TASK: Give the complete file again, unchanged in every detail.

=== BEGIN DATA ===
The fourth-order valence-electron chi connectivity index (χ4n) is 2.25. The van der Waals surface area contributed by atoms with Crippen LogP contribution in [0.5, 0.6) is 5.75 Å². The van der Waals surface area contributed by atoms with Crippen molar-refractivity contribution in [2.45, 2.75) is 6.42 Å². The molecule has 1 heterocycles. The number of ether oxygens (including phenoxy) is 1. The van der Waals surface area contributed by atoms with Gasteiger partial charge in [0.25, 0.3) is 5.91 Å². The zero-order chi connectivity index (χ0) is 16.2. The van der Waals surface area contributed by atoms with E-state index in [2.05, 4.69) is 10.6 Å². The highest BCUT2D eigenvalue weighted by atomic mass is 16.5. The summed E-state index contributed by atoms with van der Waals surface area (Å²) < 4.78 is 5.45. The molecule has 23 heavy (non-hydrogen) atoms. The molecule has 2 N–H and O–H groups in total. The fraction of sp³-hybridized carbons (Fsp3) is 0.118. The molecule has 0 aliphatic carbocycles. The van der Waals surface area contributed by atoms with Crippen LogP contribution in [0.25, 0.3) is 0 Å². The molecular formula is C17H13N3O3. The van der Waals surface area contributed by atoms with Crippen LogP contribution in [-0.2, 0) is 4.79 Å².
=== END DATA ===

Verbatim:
The fourth-order valence-electron chi connectivity index (χ4n) is 2.25. The van der Waals surface area contributed by atoms with Crippen LogP contribution in [0.5, 0.6) is 5.75 Å². The van der Waals surface area contributed by atoms with Crippen molar-refractivity contribution in [2.45, 2.75) is 6.42 Å². The molecule has 1 heterocycles. The number of ether oxygens (including phenoxy) is 1. The van der Waals surface area contributed by atoms with Gasteiger partial charge in [0.25, 0.3) is 5.91 Å². The zero-order chi connectivity index (χ0) is 16.2. The van der Waals surface area contributed by atoms with E-state index in [2.05, 4.69) is 10.6 Å². The highest BCUT2D eigenvalue weighted by atomic mass is 16.5. The summed E-state index contributed by atoms with van der Waals surface area (Å²) < 4.78 is 5.45. The molecule has 23 heavy (non-hydrogen) atoms. The molecule has 2 N–H and O–H groups in total. The fraction of sp³-hybridized carbons (Fsp3) is 0.118. The molecule has 0 aliphatic carbocycles. The van der Waals surface area contributed by atoms with Crippen LogP contribution in [0.25, 0.3) is 0 Å². The molecular formula is C17H13N3O3. The van der Waals surface area contributed by atoms with Crippen LogP contribution in [-0.2, 0) is 4.79 Å².